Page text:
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THE INSIDE TRACK | PAGE TWO / RANDY HARVEY

These Executives Fit for Improved Kings

April 23, 1998|RANDY HARVEY

In a meeting last summer with King President Tim Leiweke and General Manager Dave Taylor, they asked for a prediction on their team's finish this season.

I said the Kings would improve enough to barely miss the NHL playoffs.

They nodded. As it turns out, they were merely being polite. Leiweke said last week he and Taylor believed the Kings would improve enough to barely make the playoffs.

We were all wrong, although I admit I was more wrong.

The Kings, who had more points last season than only two other teams, finished with the fifth-best record in the Western Conference and could be within a year or two of becoming a Stanley Cup contender as they begin the playoffs tonight in St. Louis.

Much more important in Southern California, they've stolen momentum from the Mighty Ducks.

A year ago, the Ducks were en route to beating Phoenix in the first round and challenging Detroit in the second round while the Kings were sitting out the playoffs for the fourth straight season.

But while the Ducks self-destructed, the Kings reconstructed.

One critical factor was that all-star defenseman Rob Blake came back healthy after missing 120 games the previous three seasons.

But Taylor also deserves credit for acquiring players such as Jozef Stumpel, Luc Robitaille, Gary Galley, Sandy Moger and Russ Courtnall.

The trade bringing Stumpel and Moger from Boston for Dimitri Khristich and Byron Dafoe was a rare one because it actually was, as the cliche goes, good for both teams.

The Kings finished with 20 more points than last season, second in the league behind Boston's 30-point improvement.

Bruin General Manager Harry Sinden has emerged as the leading candidate for NHL executive of the year, although San Jose General Manager Dean Lombardi will receive support.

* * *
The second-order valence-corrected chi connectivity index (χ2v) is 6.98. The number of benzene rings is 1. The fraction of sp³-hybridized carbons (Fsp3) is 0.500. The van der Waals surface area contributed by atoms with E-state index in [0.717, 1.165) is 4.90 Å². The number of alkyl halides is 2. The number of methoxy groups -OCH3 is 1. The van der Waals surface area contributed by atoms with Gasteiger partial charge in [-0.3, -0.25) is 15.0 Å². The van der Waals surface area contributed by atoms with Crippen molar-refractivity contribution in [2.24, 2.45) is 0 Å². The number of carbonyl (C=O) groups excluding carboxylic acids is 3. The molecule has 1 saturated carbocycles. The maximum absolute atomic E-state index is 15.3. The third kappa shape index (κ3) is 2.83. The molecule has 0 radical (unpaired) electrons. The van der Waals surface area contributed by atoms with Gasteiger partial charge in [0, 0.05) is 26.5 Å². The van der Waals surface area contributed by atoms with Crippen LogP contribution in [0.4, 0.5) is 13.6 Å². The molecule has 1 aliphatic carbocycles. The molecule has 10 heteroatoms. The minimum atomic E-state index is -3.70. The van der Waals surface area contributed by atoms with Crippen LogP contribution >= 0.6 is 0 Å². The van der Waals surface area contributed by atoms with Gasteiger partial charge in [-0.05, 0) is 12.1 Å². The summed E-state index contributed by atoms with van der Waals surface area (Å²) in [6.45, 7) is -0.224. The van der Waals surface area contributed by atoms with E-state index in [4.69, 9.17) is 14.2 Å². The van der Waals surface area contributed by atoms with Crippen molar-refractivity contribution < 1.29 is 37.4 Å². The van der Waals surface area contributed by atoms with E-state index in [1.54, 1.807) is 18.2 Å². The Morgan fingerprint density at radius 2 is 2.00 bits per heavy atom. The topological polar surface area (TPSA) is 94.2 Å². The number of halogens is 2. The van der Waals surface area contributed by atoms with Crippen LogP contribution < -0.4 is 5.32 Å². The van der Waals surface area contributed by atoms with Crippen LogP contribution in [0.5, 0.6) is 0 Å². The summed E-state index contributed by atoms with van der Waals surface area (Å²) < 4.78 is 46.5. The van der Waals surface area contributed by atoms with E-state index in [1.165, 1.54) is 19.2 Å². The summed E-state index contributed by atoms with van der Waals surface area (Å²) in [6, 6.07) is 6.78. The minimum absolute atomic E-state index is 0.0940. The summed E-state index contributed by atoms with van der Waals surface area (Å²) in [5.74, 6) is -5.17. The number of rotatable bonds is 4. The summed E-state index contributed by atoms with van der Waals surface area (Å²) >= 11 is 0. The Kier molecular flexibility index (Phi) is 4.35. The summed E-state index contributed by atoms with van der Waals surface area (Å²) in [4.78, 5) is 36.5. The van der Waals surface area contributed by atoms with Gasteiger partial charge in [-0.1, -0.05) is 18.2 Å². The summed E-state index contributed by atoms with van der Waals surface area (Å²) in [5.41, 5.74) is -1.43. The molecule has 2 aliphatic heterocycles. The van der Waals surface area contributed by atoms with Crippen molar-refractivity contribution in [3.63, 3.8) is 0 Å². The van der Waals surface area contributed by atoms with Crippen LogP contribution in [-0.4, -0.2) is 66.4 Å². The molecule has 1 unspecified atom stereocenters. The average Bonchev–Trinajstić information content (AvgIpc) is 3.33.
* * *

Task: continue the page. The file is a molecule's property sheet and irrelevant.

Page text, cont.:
My vote would go to Taylor, with an assist to Leiweke.

While Taylor was in charge of building the team, Leiweke was in charge of building the new downtown arena. I'm not sure which is harder, finding players to check Teemu Selanne or mucking it up in City Hall with Joel Wachs.

But there's another reason the Kings' executives deserve a reward. They lowered most of their ticket prices.

*

Dodger pitchers aren't getting much help from their hitters, who began the Milwaukee Brewer series with fewer hits than any team except the Montreal Expos. . . .

But the pitchers aren't helping themselves much, either. . . .

Ismael Valdes lost a game against the Cincinnati Reds because he gave up a two-out single to the eighth hitter, Pokey Reese, then another to the pitcher, Brett Tomko. . . .

On Tuesday night in Milwaukee, Ramon Martinez hit the eighth man in the order, Jesse Levis, with a pitch and then gave up a single to pitcher Jeff Juden, setting up John Jaha's grand slam in a 5-2 Brewer victory. . . .

Juden batted .140 last season, Tomko .139. . . .

Poor Eric Young. He's running in place on the basepaths unless the Dodgers can find a No. 2 hitter. . . .

Larry Robinson makes his NHL playoff coaching debut tonight. . . .

Don't expect him to be overwhelmed. As a player, he was in the playoffs for a record 20 straight seasons. . . .

USC's "Swim with Mike" benefit raised a record $300,000 last Saturday, increasing its 18-year total to $2.1 million. . . .

The Trojan football team formed teams and competed in a relay. The wide receivers won, without R. Jay Soward. . . .

Coach Paul Hackett had already told Soward to sink or swim academically. . . .

The UCLA athletic department's on-line auction is scheduled for May 1. . . .

Hollywood Park opens its 60th anniversary meeting Friday night by offering anyone under 30 general admission for $1. That's 10 cents less than the track charged in 1938. . . .

As many as eight jockeys who will ride regularly in this meeting could have rides in the May 2 Kentucky Derby. . . .

The word at the track is that Gary Stevens is infatuated with Halory Hunter but chose Indian Charlie as his Derby horse out of loyalty to trainer Bob Baffert. . . .

What does Halory Hunter's jockey, Corey Nakatani, have to say about that? . . .

Thanks. . . .

It was bound to happen. Arnold Schwarzenegger is host for an "Austrian breakfast" today at the Beverly Hills Planet Hollywood in honor of skier Hermann Maier. . . .

Terminator meets Hermanator.

*

While wondering if Tim Salmon will ever get a pitch to hit with Cecil Fielder batting behind him, I was thinking: The U.S. soccer team didn't seem to miss John Harkes, the Austrians must have missed their Austrian breakfast, Lakers in four, Blues in five.

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